Vaccine success makes it possible to start thinking about removing masks

European agency against infectious diseases says there is no need for protection between the vaccinated and those not at risk

3 min
People wearing masks walking around Barcelona

BarcelonaThe protection that the two doses of the vaccine give citizens is "effective", as proven by the great vaccination campaign being carried out all over the world. Therefore, the European Centre for Disease Prevention and Control (ECDC) has published a report which, for the first time, proposes to start dispensing with masks and physical distance in some specific cases. The first scenario in which Europeans could again show their faces is in encounters between people who have already received two doses of the vaccine (or a single dose in the case of Janssen). They could also dispense with the mask between fully vaccinated people and others who are not part of risk groups, that is, young and middle-aged people who do not have health problems that can be complicated by covid-19. It is considered that a person is no longer middle-aged when he or she is over the age of 60 or 65.

"It seems that the masks are here to stay, but they are not. The measures are very important when there are no alternatives but as there are vaccines, non-pharmacological measures need not be so restrictive," explains Josep Maria Jansà, director of the epidemiological response area of the EDCD, to ARA.

This suppression of distance and mask wearing could also be applied between vaccinated people and family bubbles that have not received protection but are not at risk. The conclusions are based on experience over the past five months from vaccination in different states and no longer on evidence from the pharmaceutical companies themselves. The report is a guide to de-escalation of this prevention agency created by the European Union and any state in the Union can use it to begin to relax obligations on wearing masks.

The cases authorised by the EDCD are:

  1. When a person (or a group) having received both doses interacts with other people who are also fully vaccinated, regardless of age.
  2. When a vaccinated person interacts with an unvaccinated but young or middle-aged person (or bubble).
  3. When a young or middle-aged unvaccinated person (or bubble) interacts with other vaccinated people.

In public spaces and large gatherings, this relaxation, however, should not be allowed, according to the report. Moreover, according to Jansà: "The conclusions are based on the available evidence but have a margin of error. If some of these people would like to continue using a mask, that's fine". Even so, "it is time to, little by little, begin to relax restrictions," argues Jansà.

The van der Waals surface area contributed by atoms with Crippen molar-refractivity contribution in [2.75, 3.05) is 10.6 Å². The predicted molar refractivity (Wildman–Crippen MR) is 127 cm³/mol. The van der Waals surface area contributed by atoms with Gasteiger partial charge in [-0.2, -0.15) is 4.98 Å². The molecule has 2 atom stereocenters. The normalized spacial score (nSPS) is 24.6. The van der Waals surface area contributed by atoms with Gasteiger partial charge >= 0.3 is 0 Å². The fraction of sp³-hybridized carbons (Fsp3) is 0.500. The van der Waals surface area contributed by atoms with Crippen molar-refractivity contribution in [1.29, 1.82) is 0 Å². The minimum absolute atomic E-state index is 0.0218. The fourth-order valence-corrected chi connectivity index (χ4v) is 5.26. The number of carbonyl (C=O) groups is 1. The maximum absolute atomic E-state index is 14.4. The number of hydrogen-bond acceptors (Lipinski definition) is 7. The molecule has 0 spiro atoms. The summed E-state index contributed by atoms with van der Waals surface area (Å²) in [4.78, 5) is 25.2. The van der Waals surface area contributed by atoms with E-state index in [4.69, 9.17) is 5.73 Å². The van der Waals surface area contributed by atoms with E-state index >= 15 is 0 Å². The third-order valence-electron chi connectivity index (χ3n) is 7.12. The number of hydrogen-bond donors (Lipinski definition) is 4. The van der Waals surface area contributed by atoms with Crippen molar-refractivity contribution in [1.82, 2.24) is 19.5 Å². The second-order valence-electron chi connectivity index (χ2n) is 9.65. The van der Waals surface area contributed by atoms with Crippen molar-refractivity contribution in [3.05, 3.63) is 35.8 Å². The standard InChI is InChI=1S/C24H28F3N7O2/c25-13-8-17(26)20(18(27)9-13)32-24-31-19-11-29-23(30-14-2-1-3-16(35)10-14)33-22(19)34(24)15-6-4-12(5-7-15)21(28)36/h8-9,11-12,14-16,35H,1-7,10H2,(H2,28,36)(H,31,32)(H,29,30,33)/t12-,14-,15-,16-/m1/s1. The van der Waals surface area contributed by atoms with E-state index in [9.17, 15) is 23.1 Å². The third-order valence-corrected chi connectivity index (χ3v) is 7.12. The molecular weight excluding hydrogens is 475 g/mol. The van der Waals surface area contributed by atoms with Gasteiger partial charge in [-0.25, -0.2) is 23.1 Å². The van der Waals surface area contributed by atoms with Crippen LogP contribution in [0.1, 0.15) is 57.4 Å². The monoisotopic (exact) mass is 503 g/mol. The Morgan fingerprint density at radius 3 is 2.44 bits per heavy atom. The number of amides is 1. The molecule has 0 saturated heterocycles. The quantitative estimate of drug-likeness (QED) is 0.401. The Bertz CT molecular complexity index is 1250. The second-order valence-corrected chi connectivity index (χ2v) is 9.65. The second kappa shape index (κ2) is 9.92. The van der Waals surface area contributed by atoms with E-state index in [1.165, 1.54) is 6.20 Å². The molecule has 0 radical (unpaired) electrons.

Increase vaccination

The study highlights that the European average of people over 80 who have received only one dose of the vaccine is 70%, while those who already have two doses represent 47%. In Catalonia, the percentage of over-80s with one dose is 89% (+19) and with two doses it is 40% (-7). As for European health workers, 65% have received the first dose (84% in Catalonia) and 50% have received both doses (78% in Catalonia).

This European agency warns that a "rapid and effective deployment" of vaccination is needed to allow "a stronger relaxation of the measures" for those who have been vaccinated. "We are confident that the increase in vaccination coverage will have a positive and direct impact on the return to normal life," said Andrea Ammon, director of the ECDC, in statements reported by ACN. Faced with global pessimism due to the pandemic, Jansà reminded us that "epidemics start, go up and down, but then they end" and predicted: "By the end of this year we will be living practically normally".

Travel restrictions

In the report, the agency backs Member States exempting vaccinated people who want to travel from testing or quarantine. "Public health authorities may consider exempting fully vaccinated persons from repeated testing in work settings and other places." In Spain, the secretary general of Digital Health, Alfredo Gonzalez, already advanced a week ago that the will is to "facilitate the arrival of travellers as much as possible". This means travellers will not be expected to quarantine or take PCRs if they have suffered the disease or have been vaccinated. Since the debate was opened in the EU, the countries that most need tourism (such as Spain, Italy and Greece) have opted for maximum flexibility in the restrictions on travellers.

The report also refers to schools, since there are many European countries where they have been closed, even after the first wave. In this area, it confirms that the risk can be considered "very low" among students and teachers, while among teachers and other school professionals "the risk may increase".